During Ramadan, people fast between sunrise and sunset, during fasting the body can develop low blood sugar and you can suffer with lethargy and headaches. Dates contain slow releasing carbohydrates and an excellent source of fibre, sugar, magnesium and potassium. Breaking the fast is called Iftar and dates and milk are traditionally eaten to break the fasting.
The date palm Phoenix dactylifera originates in the Middle East, most likely Iraq, and has been cultivated for 1000's of years, it is a staple fruit and dates are known as the food Muhammad ate when he broke first.
All of the date palms I've seen have been around 12 meters high with the fruits growing around 1 meter from the ground. The date branch is tied to one of the fronds due to the weight of the dates and to stop them snapping off. Most of the dates are bagged in mesh to stop them falling onto the ground as they ripen, making them easier to harvest.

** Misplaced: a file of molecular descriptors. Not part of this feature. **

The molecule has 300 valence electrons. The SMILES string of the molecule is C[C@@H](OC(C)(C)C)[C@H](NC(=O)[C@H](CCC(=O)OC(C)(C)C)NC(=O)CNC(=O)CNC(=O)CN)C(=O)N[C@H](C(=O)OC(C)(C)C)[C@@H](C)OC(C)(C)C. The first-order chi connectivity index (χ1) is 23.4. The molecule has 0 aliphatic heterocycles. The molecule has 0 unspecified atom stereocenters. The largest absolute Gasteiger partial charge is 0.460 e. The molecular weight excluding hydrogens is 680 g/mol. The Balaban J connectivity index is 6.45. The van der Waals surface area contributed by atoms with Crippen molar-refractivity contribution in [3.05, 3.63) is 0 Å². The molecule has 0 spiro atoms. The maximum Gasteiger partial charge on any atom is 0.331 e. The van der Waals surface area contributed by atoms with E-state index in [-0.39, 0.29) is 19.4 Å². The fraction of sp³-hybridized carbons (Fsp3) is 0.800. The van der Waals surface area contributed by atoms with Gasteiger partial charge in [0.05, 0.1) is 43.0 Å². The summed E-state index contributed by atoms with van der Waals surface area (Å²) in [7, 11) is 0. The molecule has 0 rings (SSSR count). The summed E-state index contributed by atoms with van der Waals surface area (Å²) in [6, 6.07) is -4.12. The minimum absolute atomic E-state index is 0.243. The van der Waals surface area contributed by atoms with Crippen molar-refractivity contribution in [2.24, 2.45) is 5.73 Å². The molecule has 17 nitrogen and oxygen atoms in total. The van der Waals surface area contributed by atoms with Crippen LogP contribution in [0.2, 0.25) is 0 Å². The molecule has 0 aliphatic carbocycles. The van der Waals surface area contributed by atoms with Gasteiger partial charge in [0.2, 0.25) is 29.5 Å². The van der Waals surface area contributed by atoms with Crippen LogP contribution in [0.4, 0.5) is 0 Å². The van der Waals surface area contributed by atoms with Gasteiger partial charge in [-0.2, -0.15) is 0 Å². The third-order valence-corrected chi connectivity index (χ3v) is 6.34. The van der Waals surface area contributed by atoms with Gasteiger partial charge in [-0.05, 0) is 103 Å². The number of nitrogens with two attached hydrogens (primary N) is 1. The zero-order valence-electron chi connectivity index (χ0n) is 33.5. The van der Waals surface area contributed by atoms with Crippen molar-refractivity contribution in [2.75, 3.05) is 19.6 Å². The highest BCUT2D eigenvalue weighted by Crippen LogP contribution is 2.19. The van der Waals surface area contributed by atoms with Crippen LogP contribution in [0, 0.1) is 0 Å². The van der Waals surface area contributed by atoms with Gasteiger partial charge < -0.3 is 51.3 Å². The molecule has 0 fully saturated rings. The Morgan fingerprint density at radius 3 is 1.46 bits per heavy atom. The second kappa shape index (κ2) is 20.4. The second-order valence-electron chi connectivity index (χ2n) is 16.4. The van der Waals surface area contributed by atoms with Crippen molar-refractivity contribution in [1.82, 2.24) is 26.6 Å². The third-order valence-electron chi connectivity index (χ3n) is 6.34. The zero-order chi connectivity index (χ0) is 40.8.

I was fortunate enough to be given a tray of fresh dates by one of my students from her garden, I was hesitant at first when I opened the pot as there was a strange smell of rotting fruit and the dates looked bruised, with soft spots on their flesh. I've only ever eaten dried dates that you traditionally see in the UK in boxes around Christmas times.
When I ate one I was surprised at soft and fresh the fruit tasted, it is very fleshy and stringy in texture but even the skin just dissolved in your mouth and it was one of the sweetest fruits I've ever tasted.